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Huntingdon town centre.JPG
Huntingdon town centre
Grid reference: TL245725
Location: 52°20’11"N, 0°10’18"W
Population: 19,830
Post town: Huntingdon
Postcode: PE29
Dialling code: 01480
Local Government
Council: Huntingdonshire

Huntingdon is the county town of Huntingdonshire. It stands in the middle of the county on the River Great Ouse, one of the three towns in the county so to do.

The historic town centre is now clasped inside a ring-road, the High Street with many charming old houses, shops and coaching-inns, running down to the riverside. Away from the High Street and over the forbidding ring-road, is Castle Hill, where Huntingdon Castle once stood, now used for recreation and for several summertime community events. From here too one may cross the river onto Portholme, the largest grass meadow in the land, an island between the streams of the Great Ouse.

Huntingdon's position and prosperity have derived form its standing at a meeting point of several ways; historically the Great North Road between London and Edinburgh, the east-west road between the east coat ports and Cambridge to the Midlands (as far back as the Roman Via Devana) and the river-borne traffic of the Great Ouse. Now it stands where the A1 meets the A14 and the London-Edinburgh rail line.

The town has a well-preserved mediaeval bridge that used to serve as the main route of the Great North Road over the river. The bridge only ceased to be the sole crossing point to Godmanchester in 1975, with the advent of what is now the A14 bypass.

The George Hotel is the grandest inn standing in the town from the great days of the coaching inns. It has kept its original open courtyard, in which a Shakespeare play is performed each summer.

Huntingdon is a market town. It received its first charter from King John in 1205. It is known as the birthplace in 1599 of Oliver Cromwell.

Signpost in Huntingdon


Huntingdon was founded during the Anglo-Saxon period. In the Viking age it became a Danish stronghold until 921, when Edward the Elder took the submission of the town and the lands it controlled; presumed to be the origin of Huntingdonshire.

The town's valuable trading position was secured by Huntingdon Castle, long since demolished. The site is now a Scheduled Ancient Monument, and is home to a beacon used to commemorate national events.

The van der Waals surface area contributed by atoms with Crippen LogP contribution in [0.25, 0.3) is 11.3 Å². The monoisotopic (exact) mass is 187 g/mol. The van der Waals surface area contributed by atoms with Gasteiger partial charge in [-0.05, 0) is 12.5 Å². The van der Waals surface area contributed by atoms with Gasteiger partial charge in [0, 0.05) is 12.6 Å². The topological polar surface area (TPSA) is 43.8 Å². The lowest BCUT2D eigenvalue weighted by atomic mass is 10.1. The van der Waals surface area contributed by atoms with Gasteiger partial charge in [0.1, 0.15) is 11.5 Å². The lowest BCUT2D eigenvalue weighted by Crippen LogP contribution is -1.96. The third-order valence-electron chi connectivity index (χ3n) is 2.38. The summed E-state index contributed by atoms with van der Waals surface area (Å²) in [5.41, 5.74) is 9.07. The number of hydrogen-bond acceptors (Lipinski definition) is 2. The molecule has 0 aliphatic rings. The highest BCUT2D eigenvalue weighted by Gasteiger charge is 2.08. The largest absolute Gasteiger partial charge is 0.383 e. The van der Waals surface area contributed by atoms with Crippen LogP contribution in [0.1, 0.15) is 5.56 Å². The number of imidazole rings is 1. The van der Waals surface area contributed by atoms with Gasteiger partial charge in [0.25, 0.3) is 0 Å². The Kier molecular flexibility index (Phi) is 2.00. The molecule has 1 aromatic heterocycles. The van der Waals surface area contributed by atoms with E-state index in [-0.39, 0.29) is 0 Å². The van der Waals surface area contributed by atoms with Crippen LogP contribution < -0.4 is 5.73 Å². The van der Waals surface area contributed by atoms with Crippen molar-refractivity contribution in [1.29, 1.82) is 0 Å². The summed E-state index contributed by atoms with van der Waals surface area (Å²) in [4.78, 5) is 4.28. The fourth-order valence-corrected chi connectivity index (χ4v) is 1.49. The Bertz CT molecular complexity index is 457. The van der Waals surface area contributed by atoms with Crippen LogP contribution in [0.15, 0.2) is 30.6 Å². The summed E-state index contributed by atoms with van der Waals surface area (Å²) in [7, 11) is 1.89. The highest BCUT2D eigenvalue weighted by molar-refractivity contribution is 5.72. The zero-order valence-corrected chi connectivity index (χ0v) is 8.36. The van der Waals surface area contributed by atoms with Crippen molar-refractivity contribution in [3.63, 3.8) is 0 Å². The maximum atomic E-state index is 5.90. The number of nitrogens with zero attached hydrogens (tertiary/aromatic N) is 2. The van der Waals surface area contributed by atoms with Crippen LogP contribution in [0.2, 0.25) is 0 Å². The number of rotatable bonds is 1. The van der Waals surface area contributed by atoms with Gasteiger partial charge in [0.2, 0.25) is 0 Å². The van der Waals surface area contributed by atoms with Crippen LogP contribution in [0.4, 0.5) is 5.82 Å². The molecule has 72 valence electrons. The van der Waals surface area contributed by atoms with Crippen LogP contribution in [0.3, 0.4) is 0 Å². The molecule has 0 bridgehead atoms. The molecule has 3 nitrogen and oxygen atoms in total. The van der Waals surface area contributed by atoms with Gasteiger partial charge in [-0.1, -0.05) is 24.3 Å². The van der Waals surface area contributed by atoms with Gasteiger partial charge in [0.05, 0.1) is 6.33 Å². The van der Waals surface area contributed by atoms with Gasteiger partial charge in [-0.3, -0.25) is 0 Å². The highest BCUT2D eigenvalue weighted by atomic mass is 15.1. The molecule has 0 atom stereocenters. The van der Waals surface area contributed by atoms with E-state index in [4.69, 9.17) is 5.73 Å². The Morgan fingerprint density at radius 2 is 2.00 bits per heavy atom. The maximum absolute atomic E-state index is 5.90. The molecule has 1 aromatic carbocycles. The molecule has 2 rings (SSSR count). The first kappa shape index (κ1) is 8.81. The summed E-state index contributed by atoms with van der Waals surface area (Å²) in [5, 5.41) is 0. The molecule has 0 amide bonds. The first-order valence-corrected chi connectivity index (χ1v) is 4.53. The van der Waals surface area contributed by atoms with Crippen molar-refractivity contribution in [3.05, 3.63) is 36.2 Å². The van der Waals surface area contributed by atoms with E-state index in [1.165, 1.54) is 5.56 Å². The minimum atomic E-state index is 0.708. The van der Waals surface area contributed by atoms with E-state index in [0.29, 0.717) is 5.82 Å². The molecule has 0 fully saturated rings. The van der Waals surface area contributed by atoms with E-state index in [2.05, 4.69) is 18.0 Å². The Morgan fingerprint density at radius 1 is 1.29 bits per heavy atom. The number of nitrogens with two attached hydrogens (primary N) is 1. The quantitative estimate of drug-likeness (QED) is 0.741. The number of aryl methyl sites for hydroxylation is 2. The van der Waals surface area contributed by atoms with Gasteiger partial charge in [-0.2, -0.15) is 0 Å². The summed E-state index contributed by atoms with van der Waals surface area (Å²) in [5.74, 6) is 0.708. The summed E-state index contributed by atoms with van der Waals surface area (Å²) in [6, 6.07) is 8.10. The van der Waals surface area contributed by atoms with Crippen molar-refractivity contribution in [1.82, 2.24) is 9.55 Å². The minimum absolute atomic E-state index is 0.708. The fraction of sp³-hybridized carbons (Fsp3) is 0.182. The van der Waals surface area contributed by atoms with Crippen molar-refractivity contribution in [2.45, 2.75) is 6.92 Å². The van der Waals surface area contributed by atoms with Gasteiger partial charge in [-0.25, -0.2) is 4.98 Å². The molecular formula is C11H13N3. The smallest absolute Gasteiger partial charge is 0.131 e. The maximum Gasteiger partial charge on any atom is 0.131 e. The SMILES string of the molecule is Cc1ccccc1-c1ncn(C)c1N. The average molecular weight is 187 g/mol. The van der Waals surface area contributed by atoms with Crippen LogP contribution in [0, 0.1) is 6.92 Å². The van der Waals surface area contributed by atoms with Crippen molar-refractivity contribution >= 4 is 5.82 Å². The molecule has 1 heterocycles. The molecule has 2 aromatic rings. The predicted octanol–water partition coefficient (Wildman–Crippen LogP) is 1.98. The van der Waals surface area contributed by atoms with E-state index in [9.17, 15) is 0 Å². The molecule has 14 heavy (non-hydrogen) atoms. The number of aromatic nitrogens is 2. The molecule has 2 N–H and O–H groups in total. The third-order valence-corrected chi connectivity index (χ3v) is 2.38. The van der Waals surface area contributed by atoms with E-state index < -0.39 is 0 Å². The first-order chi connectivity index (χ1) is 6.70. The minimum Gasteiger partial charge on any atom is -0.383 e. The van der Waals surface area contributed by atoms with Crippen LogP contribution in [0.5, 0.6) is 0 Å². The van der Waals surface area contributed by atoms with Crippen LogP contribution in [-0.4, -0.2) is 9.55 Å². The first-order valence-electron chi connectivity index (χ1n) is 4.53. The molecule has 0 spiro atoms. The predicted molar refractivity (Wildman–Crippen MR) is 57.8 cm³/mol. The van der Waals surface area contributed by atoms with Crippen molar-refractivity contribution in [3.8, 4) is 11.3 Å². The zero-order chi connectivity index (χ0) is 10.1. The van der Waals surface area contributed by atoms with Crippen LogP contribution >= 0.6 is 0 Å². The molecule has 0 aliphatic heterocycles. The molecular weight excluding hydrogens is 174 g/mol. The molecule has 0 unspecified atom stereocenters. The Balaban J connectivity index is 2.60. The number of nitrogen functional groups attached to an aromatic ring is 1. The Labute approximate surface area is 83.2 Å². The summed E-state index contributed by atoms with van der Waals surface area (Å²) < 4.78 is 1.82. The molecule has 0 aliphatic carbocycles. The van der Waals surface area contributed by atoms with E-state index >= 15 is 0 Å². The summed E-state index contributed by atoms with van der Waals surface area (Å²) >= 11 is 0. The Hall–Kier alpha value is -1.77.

The town prospered as a bridging point of the River Great Ouse and as a market town. In the 18th and 19th centuries the coaching inns opened to serve the stage coaches and carriages passing through on the major routes the town commanded.

On 25 April 1599 Oliver Cromwell was born in a house on Huntingdon High Street. His birthday is now the county day, "Huntingdonshire Day", on which to recall that "a man of Huntingdonshire might rise to the highest, for good or ill"[1]

Original historical documents relating to Huntingdon, including the original borough charter of 1205, are held by the County Record Office in Huntingdon.[2]

Between the railway station and the old hospital building stands a cannon. In the 1990s this replica cannon was installed to replace an original cannon brought home from the Crimean War and which stood until the Second World War, when it was scrapped for the war effort.


Between Godmanchester, Huntingdon and Brampton lies England's largest meadow, Portholme.[3] Portholme meadow is of around 257 acres and contains many rare species of grass, flowers and dragonfly, it is the only known habitat of the marsh dandelion[4] in Britain. It also acts as a huge natural reservoir for holding excess water in times of flood enabling the river to be run off more slowly, thereby helping to prevent flooding of nearby towns.

Portholme has also served as a horse race course and centre for early aviation.

About the town

Huntingdon stands on the north bank of the River Great Ouse, opposite Godmanchester eastward lies the town of St Ives and a little to the west is the village of Brampton.

Outside the town is Huntingdon Racecourse.

The Bridge across the Great Ouse

There are 3 RAF bases within 4 miles of the town: RAF Brampton, once home to Headquarters RAF Support Command and now part of the Defence Logistics Organisation; RAF Wyton, once a major flying station but now also part of the DLO; and RAF Alconbury currently occupied by the United States Air Force.


Huntingdon was once renowned for the number of its churches. Fittingly for the town of Cromwell, there are several free churches, and four of the Church of England:

  • Church of England:Huntingdon Churches
    • All Saints' (next to the Market Square)
    • St Mary's
    • St Barnabas (on the Oxmoor estate)
    • All Saints', Hartford.
  • Huntingdon Free Church []
  • Huntingdonshire Community Church
  • Methodist Church (High Street)
  • Trinity Free Church, Desborough Road
  • Salvation Army


Outside links